The pupil reflex<br />When the eye is exposed from dark to light, there is a reflex arc causing a change in the diameter of their pupils.<br />How the muscles of the iris responds to light<br />The iris controls the size of the pupil. It contains a pair of antagonistic muscles: radical and circular muscles. These are controlled by the autonomic nervous system. The radial muscles are like spokes of a wheel, and are controlled by a sympathetic reflex. The circular muscles are controlled by a parasympathetic reflex. The sympathetic reflex dilates and the parasympathetic reflex constricts the pupil.<br />Controlling pupil size<br />High light levels striking the photoreceptors in the retina cause nerve impulses to pass along the optic nerve to a number of different sites within the CNS, including a group of coordinating cells in the midbrain. Impulses from these cells are sent along parasympathetic motor neurones to the circular muscles of the iris, causing them to contract. At the same time the radial muscles relax. This constricts the pupil, reducing the amount of light entering the eye.<br />AtropineThe plant deadly nightshade (Atropa belladonna) is the source of the drug atropine which was used in the Middle Ages by some women to make their pupils dilate. This was thought to be attractive to men, hence ‘belladonna,’ which means beautiful lady in Latin, is the species name.Atropine inhibits parasympathetic stimulation of the iris, so the circular muscles of the iris relax. Today acetylcholine antagonist is used to dilate the pupils for an eye examination.<br />How nerve cells transmit impulses<br />Much of the work done to establish what happens in a nerve fibre was carried out on the giant axons of the squid. Their large size makes them easier to work with. Hodgkin, Huxley and Eccles carried out this work in the 1940’s and 1950’s, and they eventually won a Nobel Prize for their efforts.<br />Inside a resting axon<br />All cells have a potential difference across their surface membrane. At first both electrodes in the bathing solution, there is no potential difference. But if one of the electrodes is pushed inside the axon, then the oscilloscope shows that there is a potential difference of around -70 mV. The inside of the axon is more negative and so the membrane is said to be polarised. -70 mV is known as the resting potential. <br /> Why is there a potential difference?The distribution of ions found in the solutions inside and outside a squid giant axon is unequal. This is achieved by the action of sodium-potassium pumps in the cell surface membrane of the axon which act against the concentration gradient and are driven by energy supplied by the hydrolysis of ATP. The organic anions are large and stay within the cell, so Cl- move out of the cell to help balance the charge across the cell surface membrane.The resting potentialOnce the concentration gradients are established and there is no difference in charge between the inside and outside of the membrane, K+ diffuse out of the neurone, through potassium channels, down the potassium concentration gradient. The membrane is permeable to potassium ions but is virtually impermeable to sodium ions. There is some leakage of Na+ into the neurone down the concentration gradient but it does not balance the difference in charge across the membrane caused by the movement of K+. The difference in charge caused by diffusion of K+ causes a potential difference across the membrane.Why is the resting potential of the axon -70mV?Two forces are involved and result from the concentration gradient generated and the electrical gradient due to the difference in charge. K+ diffuse out of the cell due to the concentration gradient and this causes the electrical gradient as there is a larger potential difference across the cell. The increased negative charge created inside the cell as a consequence attracts K+ across the membrane. When the potential difference is about -70mV, the electrical gradient balances the chemical gradient. There is no net movement of K+, maintaining the resting potential of -70mV. An electrochemical equilibrium for potassium is in place and the membrane is polarised.<br />What happens when a nerve is stimulated?<br />Neurones are electrically excitable cells, meaning that the potential difference across their cell surface membrane changes when they are conducting an impulse.<br />If an electrical current above a threshold level is applied to the membrane, it causes a massive change in the potential difference. The potential difference across the membrane is locally reversed, making the inside of the axon positive and the outside negative. This is depolarisation.<br />The potential difference becomes +40mV or so for a very brief instant, lasting about 3ms, before returning to the resting state, as shown by the oscilloscope trace. It is important that the membrane is returned to the resting potential as soon as possible in order that more impulses can be conducted. This return to a resting potential of -70mV is known as repolarisation. The large change in the voltage across the membrane is called action potential.<br />What causes an action potential?<br />When threshold stimulation occurs, an action potential is caused by changes in the permeability of the cell surface membrane to Na+ and K+ channels. At the resting potential, these channels are blocked by gates preventing the flow of ions through them. Changes in the voltage across the membrane cause the gates to open, and so they are referred to as voltage-dependent gated channels. There are three stages in the generation of an action potential. <br />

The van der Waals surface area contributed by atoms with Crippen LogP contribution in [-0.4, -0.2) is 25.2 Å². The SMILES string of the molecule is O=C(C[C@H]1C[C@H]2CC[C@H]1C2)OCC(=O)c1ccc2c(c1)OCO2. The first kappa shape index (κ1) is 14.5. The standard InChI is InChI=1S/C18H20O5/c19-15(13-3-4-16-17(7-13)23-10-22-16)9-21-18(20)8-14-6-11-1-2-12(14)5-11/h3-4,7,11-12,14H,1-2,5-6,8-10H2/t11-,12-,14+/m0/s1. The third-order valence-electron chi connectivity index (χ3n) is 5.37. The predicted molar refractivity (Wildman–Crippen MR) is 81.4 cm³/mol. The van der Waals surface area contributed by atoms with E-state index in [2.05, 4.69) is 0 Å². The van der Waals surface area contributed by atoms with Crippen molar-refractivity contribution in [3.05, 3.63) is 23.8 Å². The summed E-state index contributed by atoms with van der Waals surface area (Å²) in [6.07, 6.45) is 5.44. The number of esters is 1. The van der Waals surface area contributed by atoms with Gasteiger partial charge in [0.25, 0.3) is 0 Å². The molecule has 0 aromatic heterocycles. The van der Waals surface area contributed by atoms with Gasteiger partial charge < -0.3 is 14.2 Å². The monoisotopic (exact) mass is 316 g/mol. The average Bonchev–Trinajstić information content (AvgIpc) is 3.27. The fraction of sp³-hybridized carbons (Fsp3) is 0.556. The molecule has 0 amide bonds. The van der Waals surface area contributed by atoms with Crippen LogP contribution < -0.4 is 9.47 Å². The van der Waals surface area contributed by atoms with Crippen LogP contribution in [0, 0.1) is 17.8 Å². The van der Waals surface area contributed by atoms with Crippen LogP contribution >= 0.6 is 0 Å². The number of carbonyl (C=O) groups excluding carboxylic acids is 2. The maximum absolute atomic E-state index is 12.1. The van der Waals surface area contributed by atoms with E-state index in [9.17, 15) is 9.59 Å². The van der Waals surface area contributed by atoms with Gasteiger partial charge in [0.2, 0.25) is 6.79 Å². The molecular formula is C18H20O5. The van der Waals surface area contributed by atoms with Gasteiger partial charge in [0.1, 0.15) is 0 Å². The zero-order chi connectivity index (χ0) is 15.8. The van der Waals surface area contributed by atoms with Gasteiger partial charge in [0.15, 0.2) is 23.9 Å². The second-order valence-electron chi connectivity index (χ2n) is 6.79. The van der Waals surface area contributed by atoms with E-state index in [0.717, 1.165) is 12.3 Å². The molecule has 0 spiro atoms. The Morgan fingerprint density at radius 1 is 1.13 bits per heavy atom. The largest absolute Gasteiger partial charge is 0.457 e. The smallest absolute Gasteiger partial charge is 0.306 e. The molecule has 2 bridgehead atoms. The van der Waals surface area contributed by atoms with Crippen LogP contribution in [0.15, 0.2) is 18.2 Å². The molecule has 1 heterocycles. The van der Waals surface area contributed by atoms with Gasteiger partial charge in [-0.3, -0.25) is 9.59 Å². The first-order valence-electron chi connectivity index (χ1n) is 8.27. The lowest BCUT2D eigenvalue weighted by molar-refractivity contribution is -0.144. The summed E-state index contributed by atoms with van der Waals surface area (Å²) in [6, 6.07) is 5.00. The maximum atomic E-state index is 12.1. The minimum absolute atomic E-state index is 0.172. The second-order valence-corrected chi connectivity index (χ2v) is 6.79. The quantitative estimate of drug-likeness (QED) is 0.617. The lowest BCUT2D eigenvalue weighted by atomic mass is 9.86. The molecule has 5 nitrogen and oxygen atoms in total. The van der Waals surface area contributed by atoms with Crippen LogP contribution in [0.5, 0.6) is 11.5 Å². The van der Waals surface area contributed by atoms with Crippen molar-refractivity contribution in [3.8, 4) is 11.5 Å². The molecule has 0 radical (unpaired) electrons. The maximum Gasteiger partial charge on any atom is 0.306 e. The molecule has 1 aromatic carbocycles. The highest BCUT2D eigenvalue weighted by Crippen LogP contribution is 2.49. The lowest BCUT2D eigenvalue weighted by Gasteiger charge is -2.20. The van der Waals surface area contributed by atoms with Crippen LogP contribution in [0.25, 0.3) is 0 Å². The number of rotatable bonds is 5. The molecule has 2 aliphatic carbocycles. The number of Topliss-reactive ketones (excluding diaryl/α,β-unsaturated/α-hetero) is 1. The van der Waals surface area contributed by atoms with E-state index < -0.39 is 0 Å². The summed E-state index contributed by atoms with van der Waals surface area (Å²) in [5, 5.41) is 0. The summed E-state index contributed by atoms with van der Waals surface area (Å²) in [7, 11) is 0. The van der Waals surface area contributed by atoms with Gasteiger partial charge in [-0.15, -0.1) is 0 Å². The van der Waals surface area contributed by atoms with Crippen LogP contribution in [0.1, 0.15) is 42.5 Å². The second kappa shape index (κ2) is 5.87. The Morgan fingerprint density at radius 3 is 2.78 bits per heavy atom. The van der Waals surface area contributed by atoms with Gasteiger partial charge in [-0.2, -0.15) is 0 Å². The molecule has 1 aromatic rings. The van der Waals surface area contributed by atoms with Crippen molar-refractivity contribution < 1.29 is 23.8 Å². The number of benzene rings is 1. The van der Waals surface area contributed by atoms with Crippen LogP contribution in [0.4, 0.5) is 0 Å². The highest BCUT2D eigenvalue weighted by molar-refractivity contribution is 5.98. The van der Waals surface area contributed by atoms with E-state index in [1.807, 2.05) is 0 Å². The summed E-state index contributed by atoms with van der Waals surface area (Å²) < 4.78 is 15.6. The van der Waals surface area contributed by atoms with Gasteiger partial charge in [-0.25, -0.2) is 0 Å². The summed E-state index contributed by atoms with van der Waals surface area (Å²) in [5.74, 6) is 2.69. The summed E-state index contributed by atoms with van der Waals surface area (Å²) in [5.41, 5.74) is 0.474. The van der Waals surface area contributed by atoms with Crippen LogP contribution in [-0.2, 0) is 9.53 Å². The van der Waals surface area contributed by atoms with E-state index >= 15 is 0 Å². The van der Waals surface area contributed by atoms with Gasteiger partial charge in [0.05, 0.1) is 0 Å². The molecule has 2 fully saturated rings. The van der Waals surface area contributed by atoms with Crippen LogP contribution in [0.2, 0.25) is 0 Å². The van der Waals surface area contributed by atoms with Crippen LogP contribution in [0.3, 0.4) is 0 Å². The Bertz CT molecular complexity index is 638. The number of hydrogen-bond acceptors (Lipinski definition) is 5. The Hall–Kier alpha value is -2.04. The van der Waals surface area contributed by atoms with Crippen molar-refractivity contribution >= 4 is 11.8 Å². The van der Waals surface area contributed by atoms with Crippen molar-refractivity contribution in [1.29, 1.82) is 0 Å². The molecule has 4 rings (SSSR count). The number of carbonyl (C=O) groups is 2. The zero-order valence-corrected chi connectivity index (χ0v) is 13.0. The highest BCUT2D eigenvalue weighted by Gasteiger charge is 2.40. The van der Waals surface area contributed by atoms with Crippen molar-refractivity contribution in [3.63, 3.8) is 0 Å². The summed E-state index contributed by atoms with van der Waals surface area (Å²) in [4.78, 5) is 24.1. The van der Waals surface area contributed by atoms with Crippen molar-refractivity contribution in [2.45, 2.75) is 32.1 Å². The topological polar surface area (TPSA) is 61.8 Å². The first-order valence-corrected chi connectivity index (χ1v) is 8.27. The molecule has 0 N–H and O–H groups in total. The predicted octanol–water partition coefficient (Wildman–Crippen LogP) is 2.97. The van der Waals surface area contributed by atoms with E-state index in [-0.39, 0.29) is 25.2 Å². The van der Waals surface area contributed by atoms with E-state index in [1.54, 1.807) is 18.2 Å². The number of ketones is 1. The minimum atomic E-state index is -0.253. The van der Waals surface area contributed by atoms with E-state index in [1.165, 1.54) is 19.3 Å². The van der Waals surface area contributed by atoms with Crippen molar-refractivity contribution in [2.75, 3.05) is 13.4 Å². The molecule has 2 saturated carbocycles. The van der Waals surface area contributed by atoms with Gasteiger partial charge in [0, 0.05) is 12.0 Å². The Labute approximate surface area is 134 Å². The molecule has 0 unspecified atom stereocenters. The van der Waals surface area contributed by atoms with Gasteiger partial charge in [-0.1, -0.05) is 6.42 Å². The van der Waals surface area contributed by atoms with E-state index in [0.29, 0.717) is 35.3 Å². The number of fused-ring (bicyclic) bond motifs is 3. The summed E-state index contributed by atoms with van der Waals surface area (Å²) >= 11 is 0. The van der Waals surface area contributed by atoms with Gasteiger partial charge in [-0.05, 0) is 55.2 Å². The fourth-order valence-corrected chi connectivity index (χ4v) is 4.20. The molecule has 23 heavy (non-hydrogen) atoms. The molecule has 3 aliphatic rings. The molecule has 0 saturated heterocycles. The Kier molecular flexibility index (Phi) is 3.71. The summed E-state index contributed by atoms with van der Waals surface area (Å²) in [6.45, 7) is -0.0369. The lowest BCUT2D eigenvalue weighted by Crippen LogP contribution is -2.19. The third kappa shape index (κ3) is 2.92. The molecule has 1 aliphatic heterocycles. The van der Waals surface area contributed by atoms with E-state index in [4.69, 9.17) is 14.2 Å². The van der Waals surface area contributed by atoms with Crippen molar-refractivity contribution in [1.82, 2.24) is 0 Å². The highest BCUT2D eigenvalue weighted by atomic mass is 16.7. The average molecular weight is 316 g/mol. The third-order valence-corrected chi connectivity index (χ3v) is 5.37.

• Depolarisation